Brooklyn isn’t just the setting of Jonathan Ames’ stoner comedy Bored To Death. Brooklyn—or at least the media’s conception of the New York borough as a hipster Mecca populated solely by hyper-literate, hyper-verbal bohemian types in skinny jeans, trading bodily fluids and indie-rock references—is the show’s dominant sensibility. The HBO show will consequently strike some as exquisitely hip, and others as oppressively hip. Here’s a quick test: If the prospect of Jim Jarmusch riding a bike in circles around Jason Schwartzman in a giant loft while discussing Charlie Kaufman sounds unbearable, then Bored To Death isn’t for you.
The eternally adorable Schwartzman stars as Jonathan Ames, a struggling novelist who advertises his services as an unlicensed private detective on Craigslist after girlfriend Olivia Thirlby dumps him for smoking too much pot and drinking too much white wine. In spite of his lack of qualifications or training, Schwartzman lines up a steady stream of clients, though some of his cases are so small-time that Encyclopedia Brown and/or the Mystery Team would turn them down. One particularly small-potatoes case finds him searching for the skateboard of a client’s son.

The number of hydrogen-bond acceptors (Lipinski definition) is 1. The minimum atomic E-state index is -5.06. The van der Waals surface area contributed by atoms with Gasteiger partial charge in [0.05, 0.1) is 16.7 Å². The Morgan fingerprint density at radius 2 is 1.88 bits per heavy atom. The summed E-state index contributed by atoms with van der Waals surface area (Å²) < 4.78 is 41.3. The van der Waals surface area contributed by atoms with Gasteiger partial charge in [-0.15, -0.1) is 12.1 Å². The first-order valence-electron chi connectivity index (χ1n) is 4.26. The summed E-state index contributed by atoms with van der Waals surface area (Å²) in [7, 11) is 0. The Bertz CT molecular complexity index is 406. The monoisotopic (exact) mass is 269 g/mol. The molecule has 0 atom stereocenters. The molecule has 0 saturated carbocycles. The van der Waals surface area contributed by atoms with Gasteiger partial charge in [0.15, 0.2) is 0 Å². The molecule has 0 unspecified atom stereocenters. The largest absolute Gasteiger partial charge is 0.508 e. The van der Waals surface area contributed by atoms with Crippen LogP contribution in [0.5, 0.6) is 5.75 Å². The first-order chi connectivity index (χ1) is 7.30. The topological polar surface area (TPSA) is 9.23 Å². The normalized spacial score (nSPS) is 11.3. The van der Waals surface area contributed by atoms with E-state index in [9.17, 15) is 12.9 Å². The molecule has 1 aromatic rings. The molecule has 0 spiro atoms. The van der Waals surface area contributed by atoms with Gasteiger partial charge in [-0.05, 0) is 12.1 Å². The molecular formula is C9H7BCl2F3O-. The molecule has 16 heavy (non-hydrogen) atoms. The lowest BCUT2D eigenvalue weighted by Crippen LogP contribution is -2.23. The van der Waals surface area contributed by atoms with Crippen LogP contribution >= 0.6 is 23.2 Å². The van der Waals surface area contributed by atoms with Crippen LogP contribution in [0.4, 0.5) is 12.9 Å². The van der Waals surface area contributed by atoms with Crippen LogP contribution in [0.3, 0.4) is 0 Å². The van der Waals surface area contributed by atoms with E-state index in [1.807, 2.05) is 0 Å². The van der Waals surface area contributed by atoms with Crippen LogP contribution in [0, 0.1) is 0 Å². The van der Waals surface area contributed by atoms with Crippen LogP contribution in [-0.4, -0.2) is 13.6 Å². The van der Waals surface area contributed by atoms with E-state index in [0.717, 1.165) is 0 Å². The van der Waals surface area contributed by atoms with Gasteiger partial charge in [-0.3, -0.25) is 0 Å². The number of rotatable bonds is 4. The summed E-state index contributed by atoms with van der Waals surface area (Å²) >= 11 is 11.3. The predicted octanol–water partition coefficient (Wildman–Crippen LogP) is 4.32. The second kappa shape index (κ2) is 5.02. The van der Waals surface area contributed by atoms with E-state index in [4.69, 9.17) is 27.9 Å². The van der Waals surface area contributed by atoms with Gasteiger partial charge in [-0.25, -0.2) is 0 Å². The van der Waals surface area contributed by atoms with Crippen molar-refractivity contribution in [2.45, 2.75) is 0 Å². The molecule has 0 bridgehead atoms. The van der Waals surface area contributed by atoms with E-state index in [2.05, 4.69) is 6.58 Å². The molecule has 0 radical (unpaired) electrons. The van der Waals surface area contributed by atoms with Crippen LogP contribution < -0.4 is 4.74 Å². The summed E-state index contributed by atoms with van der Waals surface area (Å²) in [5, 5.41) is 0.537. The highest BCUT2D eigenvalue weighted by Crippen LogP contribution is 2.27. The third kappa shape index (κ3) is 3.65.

Bored To Death is ostensibly a detective show, but hunting down clues and cracking cases invariably takes a back seat to highbrow stoner buddy shenanigans involving Schwartzman and his best friend Zack Galifianakis, a sexually frustrated cartoonist, and Schwartzman’s boss, a daffy publishing mogul played with a deliciously light touch by Ted Danson, who hasn’t been this frisky and fun since playing a dancing lawyer in Body Heat. Like The Long Goodbye for the McSweeney’s generation, Bored To Death riffs on the detective genre with giddy playfulness. Schwartzman’s innate likeability helps makes some of the more precious literary conceits palatable; this is the kind of writerly, pop-culture-addled show where a male prostitute recommends emulating Klaus Kinski’s omnisexuality as a way for Danson’s magazine to increase circulation. Bored To Death is the ultimate hangout show, an inspired, inconsequential lark populated by characters with whom it’d be fun to share a one-hitter, or a glass or three of pinot grigio.
Key features: Audio commentaries featuring Ames, Schwartzman, and a rotating cast of episode directors and guest stars. Also, two deleted scenes and various making-of featurettes.